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Student Uses WebSIS Loophole To Make 'Hot or Not?' Web Site

By Kevin R. Lang

NEWS EDITOR

“MIT Hot or Not?” is definitely not. After only a few days in operation, an MIT version of the popular “Hot or Not?” Web site was taken down after its creator received complaints from students.

Anthony W. Scelfo ’04 created the site, http://hotornot.mit.edu, which ran off his personal server. Scelfo said that he made the site for fun after learning that the degree audit page on WebSIS featured publicly available photos of students.

“You could just view the image in a new browser,” Scelfo said. With an MIT certificate, the images were “directly accessible by URL.” Scelfo said he stumbled across the glitch in WebSIS while exploring the recently-updated degree audit page.

Originally, Scelfo had a password protecting access to his server, which he e-mailed out to friends. However, he said that the password was soon sent out over the mit-talk mailing list. “From about 3:00 p.m. to 7:00 p.m. on the day I took it down, there were about 15,000 pictures that were loaded,” Scelfo said.

Once the site started receiving heavy traffic, Scelfo said he also began receiving feedback. “I got a couple e-mails, some were positive, some were negative,” Scelfo said. After hearing some complaints about the use of photos, he voluntarily took down the site. “I didn’t want it to be as freely available as it was,” Scelfo said.

WebSIS altered to protect photos

Robert A. Rippcondi, director of Student Services Information Technology (SSIT), which runs WebSIS, said that the site brought “a vulnerability in WebSIS” to SSIT’s attention. Rippcondi noted that “the posting of student pictures to a Web site without student permission” violates MIT’s information policy. As a result, “we plugged that vulnerability,” Rippcondi said. “No functionality has changed.”

Rippcondi said SSIT did not yet know why the photos were publicly available. “We’re actually uncovering that right now,” he said.

Under MIT’s Student Information Policy, which is based on the Family Education Rights and Privacy Act (FERPA) of 1974, identification photographs are included as “education records.” The policy states, “Students have the right to withhold directory and other information from public distribution. Faculty and staff must receive permission from each student to post personal information and identification photographs to web pages.”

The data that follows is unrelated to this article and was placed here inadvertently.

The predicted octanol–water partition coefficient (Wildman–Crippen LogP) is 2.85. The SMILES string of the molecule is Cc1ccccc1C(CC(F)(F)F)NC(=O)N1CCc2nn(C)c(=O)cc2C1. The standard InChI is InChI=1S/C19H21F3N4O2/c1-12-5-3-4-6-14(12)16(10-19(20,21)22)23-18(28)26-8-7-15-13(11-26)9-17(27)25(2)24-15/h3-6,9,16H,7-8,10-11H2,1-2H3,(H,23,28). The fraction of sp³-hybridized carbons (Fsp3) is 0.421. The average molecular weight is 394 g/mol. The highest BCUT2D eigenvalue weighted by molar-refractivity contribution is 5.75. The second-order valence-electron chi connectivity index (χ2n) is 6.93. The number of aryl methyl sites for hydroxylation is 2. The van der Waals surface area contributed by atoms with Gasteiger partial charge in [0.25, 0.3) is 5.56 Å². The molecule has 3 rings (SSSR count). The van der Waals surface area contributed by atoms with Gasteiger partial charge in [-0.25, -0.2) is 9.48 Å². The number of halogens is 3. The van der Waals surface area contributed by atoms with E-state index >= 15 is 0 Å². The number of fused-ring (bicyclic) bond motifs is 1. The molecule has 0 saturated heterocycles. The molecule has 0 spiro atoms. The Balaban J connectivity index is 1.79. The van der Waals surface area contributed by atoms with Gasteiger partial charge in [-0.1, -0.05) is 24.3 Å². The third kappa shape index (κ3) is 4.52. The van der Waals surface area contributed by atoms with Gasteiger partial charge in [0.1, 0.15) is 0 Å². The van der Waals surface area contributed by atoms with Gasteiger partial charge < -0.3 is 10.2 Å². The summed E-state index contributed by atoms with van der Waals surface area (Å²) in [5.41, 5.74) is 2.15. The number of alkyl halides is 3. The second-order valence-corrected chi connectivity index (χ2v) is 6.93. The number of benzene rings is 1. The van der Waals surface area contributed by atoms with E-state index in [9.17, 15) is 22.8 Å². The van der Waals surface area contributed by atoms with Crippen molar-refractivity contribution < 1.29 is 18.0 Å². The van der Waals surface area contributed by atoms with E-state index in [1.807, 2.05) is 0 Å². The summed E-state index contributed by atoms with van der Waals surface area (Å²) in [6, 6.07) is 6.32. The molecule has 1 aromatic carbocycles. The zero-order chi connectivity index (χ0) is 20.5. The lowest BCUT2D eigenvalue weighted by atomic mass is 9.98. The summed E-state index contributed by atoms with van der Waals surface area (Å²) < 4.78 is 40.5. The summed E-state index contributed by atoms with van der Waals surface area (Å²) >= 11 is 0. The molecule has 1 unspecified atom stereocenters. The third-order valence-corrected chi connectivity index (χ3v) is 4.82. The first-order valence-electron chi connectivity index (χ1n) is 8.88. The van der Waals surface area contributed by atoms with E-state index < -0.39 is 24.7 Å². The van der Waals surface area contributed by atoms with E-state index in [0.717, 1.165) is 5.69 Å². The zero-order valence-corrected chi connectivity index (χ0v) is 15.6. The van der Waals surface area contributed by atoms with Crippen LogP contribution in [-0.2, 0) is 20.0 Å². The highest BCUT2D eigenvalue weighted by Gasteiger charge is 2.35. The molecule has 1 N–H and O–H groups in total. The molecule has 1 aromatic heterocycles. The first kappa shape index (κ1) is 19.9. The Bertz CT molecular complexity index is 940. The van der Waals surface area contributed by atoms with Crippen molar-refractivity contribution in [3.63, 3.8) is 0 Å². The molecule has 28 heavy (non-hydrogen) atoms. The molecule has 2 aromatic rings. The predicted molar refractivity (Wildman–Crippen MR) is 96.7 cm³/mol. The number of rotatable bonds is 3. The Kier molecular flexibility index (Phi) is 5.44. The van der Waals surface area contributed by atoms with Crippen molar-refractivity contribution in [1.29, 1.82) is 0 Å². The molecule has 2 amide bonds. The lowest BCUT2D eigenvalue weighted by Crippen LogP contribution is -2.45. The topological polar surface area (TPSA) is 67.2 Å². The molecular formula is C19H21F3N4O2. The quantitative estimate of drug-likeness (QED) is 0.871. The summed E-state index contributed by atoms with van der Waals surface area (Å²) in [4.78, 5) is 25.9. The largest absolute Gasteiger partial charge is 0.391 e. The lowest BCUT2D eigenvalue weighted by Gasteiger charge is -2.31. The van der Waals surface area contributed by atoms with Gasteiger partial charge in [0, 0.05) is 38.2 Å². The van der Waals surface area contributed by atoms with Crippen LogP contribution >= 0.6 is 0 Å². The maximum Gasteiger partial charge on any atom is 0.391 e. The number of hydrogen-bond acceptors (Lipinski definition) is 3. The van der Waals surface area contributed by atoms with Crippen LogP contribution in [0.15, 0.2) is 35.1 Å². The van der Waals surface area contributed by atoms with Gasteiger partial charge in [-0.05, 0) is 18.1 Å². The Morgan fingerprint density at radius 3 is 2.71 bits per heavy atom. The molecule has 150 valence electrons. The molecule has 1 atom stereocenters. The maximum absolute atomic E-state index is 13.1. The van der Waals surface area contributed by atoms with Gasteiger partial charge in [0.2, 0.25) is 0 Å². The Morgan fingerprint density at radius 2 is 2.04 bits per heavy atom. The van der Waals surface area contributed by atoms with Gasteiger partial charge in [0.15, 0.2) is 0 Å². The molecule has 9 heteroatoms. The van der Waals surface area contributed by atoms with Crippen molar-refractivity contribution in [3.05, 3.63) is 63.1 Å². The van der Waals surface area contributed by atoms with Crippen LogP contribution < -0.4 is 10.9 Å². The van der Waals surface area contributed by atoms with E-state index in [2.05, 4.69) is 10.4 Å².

While the photos Scelfo used for “MIT Hot or Not?” were publicly available, he did not obtain permission to use them. Rippcondi said that that MIT Stopit was dealing with “MIT Hot or Not?” rather than SSIT. Stopit handles cases of misuse of MIT’s computer systems. “I think at this point Stopit is just dealing with it,” Rippcondi said.

However, Scelfo said that he had not been contacted by anyone other than MIT students regarding the site, including Stopit. “I didn’t hear anything from WebSIS,” Scelfo said.

No definite plans for new site

Despite the high traffic “MIT Hot or Not?” received, Scelfo said he did not have any definite plans for a site where students could submit their own photos. “If people are interested, maybe,” Scelfo said. “It was really just a fun thing.”

Scelfo said that actually making the Web site did not take long. “It was a couple hour thing,” he said. Designing the site involved writing a script to see if the photo URLs were valid and coding the rating system.

The original “Hot or Not?” site, , allows users to post pictures of themselves for rating on a one-to-ten scale by other users. The results are then continuously averaged.